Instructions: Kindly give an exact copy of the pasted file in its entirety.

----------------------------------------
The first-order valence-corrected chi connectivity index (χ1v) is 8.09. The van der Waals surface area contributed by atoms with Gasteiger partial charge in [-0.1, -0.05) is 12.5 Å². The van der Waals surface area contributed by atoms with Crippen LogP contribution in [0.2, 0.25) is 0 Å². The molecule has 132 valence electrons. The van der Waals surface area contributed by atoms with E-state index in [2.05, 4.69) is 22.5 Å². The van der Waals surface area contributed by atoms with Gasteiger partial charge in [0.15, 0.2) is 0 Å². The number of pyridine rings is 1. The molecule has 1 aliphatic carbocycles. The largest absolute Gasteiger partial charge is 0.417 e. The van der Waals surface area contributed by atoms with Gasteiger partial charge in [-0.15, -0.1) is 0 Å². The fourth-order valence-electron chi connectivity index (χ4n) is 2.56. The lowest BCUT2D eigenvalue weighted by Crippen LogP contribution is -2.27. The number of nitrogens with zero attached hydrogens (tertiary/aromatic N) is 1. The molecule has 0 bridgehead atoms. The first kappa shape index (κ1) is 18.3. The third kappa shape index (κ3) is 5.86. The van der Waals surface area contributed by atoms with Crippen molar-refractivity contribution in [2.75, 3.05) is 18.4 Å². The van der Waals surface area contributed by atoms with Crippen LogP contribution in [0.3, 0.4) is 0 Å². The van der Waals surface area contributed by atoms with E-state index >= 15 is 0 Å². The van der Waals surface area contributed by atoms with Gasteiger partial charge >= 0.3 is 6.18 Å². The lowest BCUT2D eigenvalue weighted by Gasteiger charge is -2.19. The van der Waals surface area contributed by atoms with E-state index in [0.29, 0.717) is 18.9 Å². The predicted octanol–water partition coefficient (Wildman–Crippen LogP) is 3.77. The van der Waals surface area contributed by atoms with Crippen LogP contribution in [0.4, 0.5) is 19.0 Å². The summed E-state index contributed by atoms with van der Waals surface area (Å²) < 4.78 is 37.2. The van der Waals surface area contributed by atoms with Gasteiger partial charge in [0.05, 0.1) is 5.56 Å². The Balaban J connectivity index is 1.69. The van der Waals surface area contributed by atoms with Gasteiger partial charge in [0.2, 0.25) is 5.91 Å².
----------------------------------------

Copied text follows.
The first-order valence-corrected chi connectivity index (χ1v) is 8.09. The van der Waals surface area contributed by atoms with Gasteiger partial charge in [-0.1, -0.05) is 12.5 Å². The van der Waals surface area contributed by atoms with Crippen LogP contribution in [0.2, 0.25) is 0 Å². The molecule has 132 valence electrons. The van der Waals surface area contributed by atoms with E-state index in [2.05, 4.69) is 22.5 Å². The van der Waals surface area contributed by atoms with Gasteiger partial charge in [0.15, 0.2) is 0 Å². The number of pyridine rings is 1. The molecule has 1 aliphatic carbocycles. The largest absolute Gasteiger partial charge is 0.417 e. The van der Waals surface area contributed by atoms with Gasteiger partial charge in [-0.15, -0.1) is 0 Å². The fourth-order valence-electron chi connectivity index (χ4n) is 2.56. The lowest BCUT2D eigenvalue weighted by Crippen LogP contribution is -2.27. The number of nitrogens with zero attached hydrogens (tertiary/aromatic N) is 1. The molecule has 0 bridgehead atoms. The first kappa shape index (κ1) is 18.3. The third kappa shape index (κ3) is 5.86. The van der Waals surface area contributed by atoms with Crippen molar-refractivity contribution in [2.75, 3.05) is 18.4 Å². The van der Waals surface area contributed by atoms with Crippen LogP contribution in [0.3, 0.4) is 0 Å². The van der Waals surface area contributed by atoms with E-state index >= 15 is 0 Å². The van der Waals surface area contributed by atoms with Gasteiger partial charge >= 0.3 is 6.18 Å². The lowest BCUT2D eigenvalue weighted by Gasteiger charge is -2.19. The van der Waals surface area contributed by atoms with E-state index in [0.29, 0.717) is 18.9 Å². The predicted octanol–water partition coefficient (Wildman–Crippen LogP) is 3.77. The van der Waals surface area contributed by atoms with Crippen LogP contribution in [0.4, 0.5) is 19.0 Å². The summed E-state index contributed by atoms with van der Waals surface area (Å²) < 4.78 is 37.2. The van der Waals surface area contributed by atoms with Gasteiger partial charge in [0.05, 0.1) is 5.56 Å². The Balaban J connectivity index is 1.69. The van der Waals surface area contributed by atoms with Gasteiger partial charge in [0.2, 0.25) is 5.91 Å².